Michelle Woods, in her paper "Czech Literature, The King with the Horse's Ears, and Its Translations by Karel Havlícek Borovský and Milan Uhde," analyses the adaptation and "translation" of the Irish legend into the Czech language in Karel Havlícek Borovský's 1854 epic poem Král Lávra and in Milan Uhde's 1964 play Král Vávra. The translation of Irish language myths and legends into English functioned as way of constructing and disseminating the notion of a great literary and heroic past within the language of the colonizer but also in dissent to the constructions imposed by that language. Woods focuses on how these legends were adopted and adapted by another culture, how these rewritings engaged with the domestic ideological context, and how this relates back to the Irish "origins." In her analysis, Woods questions why this legend spoke to the cultural and political needs of the given periods and how the evolving culture adapted and rewrote the legend to conform to its own changing needs.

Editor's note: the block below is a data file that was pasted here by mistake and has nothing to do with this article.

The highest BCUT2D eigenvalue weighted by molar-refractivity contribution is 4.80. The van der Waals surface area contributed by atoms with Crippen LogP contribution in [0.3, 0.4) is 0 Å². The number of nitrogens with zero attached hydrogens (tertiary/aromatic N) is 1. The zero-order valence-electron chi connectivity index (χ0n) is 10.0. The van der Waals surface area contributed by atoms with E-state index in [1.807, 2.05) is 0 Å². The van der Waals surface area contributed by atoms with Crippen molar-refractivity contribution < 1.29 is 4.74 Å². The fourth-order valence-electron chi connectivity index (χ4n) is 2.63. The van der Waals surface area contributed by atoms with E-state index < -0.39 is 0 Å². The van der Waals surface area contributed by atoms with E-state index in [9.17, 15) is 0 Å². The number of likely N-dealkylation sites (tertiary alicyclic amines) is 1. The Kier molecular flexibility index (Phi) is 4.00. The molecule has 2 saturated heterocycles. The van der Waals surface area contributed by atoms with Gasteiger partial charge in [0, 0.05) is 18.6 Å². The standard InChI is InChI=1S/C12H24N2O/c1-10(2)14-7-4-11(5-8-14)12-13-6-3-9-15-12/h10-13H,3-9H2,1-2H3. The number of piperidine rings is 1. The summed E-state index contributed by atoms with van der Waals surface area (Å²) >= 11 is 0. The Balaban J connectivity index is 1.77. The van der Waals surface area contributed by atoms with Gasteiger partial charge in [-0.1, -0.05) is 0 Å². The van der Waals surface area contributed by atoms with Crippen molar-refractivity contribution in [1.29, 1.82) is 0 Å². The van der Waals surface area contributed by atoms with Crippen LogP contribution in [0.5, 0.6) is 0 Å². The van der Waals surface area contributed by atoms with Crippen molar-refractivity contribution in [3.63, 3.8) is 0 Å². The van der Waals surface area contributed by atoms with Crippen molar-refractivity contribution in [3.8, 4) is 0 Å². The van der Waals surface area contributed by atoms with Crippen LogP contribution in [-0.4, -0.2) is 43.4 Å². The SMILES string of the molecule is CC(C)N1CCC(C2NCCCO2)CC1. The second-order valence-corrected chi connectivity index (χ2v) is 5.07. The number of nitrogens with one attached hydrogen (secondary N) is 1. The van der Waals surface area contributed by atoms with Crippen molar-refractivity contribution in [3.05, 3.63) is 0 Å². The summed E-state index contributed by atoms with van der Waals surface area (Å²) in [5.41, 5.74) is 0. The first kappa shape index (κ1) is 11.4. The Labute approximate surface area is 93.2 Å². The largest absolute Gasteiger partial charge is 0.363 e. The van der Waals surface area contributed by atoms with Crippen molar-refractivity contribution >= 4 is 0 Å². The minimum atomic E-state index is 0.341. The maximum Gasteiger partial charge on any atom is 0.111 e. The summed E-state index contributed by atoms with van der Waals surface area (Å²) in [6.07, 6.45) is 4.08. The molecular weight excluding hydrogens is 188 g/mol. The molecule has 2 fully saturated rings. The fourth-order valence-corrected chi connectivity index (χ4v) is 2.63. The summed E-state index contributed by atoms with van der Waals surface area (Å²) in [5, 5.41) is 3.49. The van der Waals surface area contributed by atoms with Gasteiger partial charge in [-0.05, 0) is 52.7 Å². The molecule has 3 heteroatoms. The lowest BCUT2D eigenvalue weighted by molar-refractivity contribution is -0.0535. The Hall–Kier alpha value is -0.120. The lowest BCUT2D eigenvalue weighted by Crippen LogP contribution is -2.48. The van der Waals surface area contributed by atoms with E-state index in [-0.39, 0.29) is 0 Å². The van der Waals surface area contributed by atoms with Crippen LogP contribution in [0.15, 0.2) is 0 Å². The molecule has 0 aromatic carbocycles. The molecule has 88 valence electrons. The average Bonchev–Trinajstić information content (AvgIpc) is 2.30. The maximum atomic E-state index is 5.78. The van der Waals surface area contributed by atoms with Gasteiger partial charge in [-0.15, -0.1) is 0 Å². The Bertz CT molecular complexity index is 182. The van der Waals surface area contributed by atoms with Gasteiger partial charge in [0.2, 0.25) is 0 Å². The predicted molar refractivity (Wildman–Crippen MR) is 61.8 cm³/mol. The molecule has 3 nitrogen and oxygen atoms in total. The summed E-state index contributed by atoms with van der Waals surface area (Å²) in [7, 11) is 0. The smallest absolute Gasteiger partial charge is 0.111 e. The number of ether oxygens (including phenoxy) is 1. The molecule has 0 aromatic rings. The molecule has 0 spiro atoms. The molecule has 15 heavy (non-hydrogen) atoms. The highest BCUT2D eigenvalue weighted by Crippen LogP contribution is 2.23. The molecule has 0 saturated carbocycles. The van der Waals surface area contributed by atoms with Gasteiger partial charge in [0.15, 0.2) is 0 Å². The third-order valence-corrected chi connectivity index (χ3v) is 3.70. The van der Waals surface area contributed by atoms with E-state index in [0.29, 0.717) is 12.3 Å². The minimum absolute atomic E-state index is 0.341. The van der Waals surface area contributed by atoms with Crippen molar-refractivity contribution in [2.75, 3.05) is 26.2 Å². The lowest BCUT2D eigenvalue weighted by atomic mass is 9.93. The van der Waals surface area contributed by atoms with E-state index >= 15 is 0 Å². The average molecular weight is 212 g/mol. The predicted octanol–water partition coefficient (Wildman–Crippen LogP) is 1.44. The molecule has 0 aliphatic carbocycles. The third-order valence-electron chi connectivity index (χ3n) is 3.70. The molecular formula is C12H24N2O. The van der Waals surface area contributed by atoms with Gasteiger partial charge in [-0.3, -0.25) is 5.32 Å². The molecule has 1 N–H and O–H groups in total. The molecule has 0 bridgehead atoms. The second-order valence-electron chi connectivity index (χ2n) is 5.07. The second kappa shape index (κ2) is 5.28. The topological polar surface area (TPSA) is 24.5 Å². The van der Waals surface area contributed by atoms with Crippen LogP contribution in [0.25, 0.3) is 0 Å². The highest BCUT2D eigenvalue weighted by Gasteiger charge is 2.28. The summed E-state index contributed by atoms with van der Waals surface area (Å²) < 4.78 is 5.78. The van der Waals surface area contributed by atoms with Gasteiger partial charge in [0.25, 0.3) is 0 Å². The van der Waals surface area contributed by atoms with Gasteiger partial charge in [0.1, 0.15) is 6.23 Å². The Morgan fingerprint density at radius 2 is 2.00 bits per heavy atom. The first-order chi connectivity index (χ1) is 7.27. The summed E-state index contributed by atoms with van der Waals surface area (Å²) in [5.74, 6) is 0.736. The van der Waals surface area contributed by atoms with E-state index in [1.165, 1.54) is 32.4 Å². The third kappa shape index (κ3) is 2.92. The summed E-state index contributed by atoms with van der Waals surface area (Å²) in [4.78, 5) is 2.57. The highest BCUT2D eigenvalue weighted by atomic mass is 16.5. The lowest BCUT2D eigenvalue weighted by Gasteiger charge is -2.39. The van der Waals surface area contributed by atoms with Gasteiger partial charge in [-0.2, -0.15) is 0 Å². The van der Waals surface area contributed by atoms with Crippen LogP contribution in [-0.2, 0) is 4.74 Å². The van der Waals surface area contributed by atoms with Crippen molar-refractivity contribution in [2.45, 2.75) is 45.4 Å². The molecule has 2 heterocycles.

"Czech Literature, The King with the Horse's Ears, and Its Translations by Karel Havlícek Borovský and Milan Uhde."
CLCWeb: Comparative Literature and Culture
This text has been double-blind peer reviewed by 2+1 experts in the field.
The above text, published by Purdue University Press ©Purdue University, has been downloaded 1003 times as of 08/21/14. Note: the download counts of the journal's material are since Issue 9.1 (March 2007), since the journal's format in pdf (instead of in html 1999-2007).
CLCWeb: Comparative Literature and Culture is published by Purdue University Press ©Purdue University in open access. Please support the journal: Click here for more information and to make your donation online.